Data-loading systems and methods according to this disclosure may be embodied, in whole or in part, in computer program products or in computer systems 100, such as that illustrated in FIG. 1.

FIG. 2 is a block diagram of a data-loading system 200, according to some embodiments of this disclosure. As shown, an embodiment of the data-loading system 200 may include an input unit 230, an analysis unit 240, and a loading unit 250. Each of these units 230, 240, 250 may include hardware, software, or a combination of both. Although these units 230, 240, 250 are depicted in FIG. 2 as being distinct, this distinction is made for illustrative purposes only. The input unit 230, the analysis unit 240, and the loading unit 250 may be further divided than shown, or may include overlapping hardware, software, or both, based on the specific implementation used.

The data-loading system 200 may reduce data load time in a database system by exploiting the parallel processing capability of multi-processor machines, such as the computer system 100 of FIG. 1. In general, the data-loading system 200 may load data into a database 220 by reading input data from a data source 210, converting the input data into a native format of the database 220 (e.g., column-major format), analyzing the input data, compressing the input data, and storing the compressed input data in pages 225 of the database 220.

In some embodiments, the database 220 may be a column-store database. In some instances, multiple pages 225 containing data for a single column may be grouped together into an extent, i.e., a larger contiguous storage unit. In some other embodiments, the database 220 may be a column-group-store database, in which each page 225 contains the values of one or more columns. A column-group-store database 220 is a hybrid of a row-store and a column-store database, in which the columns of a table are partitioned into a one or more of column groups, each of which may contain one or more columns and thus a larger portion of each row.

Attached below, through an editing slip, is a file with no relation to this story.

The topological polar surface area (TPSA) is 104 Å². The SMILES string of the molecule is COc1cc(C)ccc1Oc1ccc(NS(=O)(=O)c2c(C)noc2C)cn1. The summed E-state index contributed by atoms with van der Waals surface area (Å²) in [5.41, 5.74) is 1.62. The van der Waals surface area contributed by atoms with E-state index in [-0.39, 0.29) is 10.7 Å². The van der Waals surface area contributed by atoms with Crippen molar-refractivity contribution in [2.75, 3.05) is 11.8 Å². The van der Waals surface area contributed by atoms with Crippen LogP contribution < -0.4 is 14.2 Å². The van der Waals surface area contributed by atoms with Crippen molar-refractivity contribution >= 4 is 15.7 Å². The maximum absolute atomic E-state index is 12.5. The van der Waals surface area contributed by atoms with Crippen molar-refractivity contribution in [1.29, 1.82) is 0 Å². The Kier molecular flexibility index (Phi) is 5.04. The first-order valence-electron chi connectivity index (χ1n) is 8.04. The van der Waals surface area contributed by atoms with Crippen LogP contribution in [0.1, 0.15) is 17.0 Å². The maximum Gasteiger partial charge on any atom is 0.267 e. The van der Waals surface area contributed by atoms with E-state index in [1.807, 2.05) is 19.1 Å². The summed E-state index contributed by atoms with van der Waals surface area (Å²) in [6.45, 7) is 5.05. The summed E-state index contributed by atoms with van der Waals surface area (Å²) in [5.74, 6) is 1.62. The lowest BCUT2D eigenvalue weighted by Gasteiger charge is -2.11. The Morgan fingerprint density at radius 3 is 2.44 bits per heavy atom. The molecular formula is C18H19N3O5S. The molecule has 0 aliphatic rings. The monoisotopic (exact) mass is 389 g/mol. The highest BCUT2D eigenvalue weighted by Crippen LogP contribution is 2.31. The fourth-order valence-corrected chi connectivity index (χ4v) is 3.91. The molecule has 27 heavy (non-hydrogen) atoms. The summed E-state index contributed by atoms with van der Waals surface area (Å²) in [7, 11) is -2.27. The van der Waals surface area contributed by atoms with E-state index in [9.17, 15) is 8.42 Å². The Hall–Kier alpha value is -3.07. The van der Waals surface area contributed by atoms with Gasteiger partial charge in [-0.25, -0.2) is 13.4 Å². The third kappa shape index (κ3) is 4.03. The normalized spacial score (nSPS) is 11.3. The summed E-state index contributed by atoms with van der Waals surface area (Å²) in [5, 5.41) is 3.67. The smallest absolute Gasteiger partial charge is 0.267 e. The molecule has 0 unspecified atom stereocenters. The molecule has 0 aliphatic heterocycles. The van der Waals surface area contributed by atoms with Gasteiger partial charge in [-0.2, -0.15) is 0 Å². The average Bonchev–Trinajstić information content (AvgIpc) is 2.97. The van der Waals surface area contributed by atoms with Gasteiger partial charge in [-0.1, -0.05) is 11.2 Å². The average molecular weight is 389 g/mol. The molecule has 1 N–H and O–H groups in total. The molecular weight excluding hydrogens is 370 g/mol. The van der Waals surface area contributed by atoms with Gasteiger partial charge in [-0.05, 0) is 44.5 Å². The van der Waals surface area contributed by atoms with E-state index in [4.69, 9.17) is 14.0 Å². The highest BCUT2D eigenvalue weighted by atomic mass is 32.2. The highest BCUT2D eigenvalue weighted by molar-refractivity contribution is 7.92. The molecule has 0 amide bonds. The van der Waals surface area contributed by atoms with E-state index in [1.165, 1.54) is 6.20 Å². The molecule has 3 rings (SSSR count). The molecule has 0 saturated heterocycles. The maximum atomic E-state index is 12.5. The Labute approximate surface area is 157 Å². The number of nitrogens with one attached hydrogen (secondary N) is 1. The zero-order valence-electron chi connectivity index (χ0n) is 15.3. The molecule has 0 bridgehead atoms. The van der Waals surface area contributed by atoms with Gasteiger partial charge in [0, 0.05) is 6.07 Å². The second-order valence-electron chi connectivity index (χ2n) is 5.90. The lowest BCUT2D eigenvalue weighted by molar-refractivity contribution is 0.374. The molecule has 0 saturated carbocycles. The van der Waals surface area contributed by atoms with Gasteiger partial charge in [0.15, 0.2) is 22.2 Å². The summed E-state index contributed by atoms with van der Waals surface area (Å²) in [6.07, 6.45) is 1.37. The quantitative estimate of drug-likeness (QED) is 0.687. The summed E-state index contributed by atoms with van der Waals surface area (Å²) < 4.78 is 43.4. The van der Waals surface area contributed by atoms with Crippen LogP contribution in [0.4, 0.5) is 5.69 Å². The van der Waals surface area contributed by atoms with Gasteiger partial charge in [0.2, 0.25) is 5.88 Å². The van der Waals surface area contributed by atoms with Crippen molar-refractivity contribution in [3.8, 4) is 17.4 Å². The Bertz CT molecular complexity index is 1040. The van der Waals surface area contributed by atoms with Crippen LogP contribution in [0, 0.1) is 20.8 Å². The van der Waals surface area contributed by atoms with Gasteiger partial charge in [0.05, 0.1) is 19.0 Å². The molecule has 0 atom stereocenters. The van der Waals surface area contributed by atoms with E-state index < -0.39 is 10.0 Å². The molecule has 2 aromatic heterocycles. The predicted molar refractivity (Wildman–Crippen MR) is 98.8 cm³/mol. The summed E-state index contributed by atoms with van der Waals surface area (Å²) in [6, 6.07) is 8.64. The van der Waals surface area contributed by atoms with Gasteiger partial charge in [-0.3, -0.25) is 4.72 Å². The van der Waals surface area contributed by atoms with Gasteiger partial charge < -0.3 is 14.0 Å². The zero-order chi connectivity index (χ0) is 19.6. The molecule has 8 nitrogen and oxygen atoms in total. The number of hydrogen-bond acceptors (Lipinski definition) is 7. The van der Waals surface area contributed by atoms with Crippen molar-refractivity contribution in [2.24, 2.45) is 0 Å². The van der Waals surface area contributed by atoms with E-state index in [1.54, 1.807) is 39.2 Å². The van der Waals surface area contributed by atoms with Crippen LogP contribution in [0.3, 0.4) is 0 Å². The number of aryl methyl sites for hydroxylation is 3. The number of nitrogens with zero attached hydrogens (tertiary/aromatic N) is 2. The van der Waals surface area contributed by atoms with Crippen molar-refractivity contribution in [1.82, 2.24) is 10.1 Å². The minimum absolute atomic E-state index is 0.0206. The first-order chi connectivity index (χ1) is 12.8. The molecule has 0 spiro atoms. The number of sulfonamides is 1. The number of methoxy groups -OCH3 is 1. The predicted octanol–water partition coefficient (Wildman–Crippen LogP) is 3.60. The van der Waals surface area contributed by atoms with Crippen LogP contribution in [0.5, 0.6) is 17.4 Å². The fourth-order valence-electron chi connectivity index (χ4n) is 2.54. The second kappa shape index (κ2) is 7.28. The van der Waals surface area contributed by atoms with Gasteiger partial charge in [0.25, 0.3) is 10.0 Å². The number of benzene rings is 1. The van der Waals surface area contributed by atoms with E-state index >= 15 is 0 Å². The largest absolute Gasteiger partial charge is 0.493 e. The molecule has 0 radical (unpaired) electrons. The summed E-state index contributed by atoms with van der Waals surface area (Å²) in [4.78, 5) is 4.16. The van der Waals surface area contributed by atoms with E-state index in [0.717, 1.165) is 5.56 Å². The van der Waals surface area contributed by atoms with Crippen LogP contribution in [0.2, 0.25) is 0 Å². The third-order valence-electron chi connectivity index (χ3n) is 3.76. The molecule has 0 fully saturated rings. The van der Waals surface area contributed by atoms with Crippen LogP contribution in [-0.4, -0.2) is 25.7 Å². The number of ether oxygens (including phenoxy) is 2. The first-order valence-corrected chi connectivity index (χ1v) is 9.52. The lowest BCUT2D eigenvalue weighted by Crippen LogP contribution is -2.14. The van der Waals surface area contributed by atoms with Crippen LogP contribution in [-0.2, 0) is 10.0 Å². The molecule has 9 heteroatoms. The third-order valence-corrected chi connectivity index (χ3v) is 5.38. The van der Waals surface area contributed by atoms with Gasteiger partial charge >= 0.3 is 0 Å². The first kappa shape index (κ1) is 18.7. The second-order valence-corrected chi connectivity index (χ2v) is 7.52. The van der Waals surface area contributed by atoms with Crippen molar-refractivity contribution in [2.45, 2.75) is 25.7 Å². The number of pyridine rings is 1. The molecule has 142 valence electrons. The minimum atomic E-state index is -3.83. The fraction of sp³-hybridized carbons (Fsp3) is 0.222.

To support compression of the input data during the loading process, the data-loading system 200 may first analyze characteristics of the input data to determine appropriate compression techniques and characteristics to use. After the analysis, the actual compression and loading may be performed using the selected compression techniques and characteristics.

Thus, input data compression may be preceded by an analysis phase, to be followed by the actual compression during a loading phase. In the analysis phase, the data-loading system 200 may process the input data to determine frequencies of the distinct values in each column. The resulting frequency information may be recorded in per-column histograms, with each histogram maintaining the frequency information for a respective column. It will be understood that such histograms need not be limited to a particular data structure; rather various data structures useable to record frequency information may be used to represent a histogram according to this disclosure. The data-loading system 200 may use the histograms to select a set of compression dictionaries 280. More specifically, for each column of the input data, a compression dictionary 280 may be created based on the histogram of frequency information for that column. Thus, a separate dictionary 280 may be created for each column to reflect the characteristics of that individual column and thereby improve storage savings versus using a single compression dictionary 280. After the analysis phase, the data-loading system 200 may perform a loading phase on the input data that was previously analyzed. In the loading phase, the input data may be read again after the analysis has been performed during a prior reading of the input data. During this reading of the input data, the input data may be compressed using the dictionaries 280 created, and then inserted into fixed-size pages 225 of the database 220, which may be arranged in column-major format.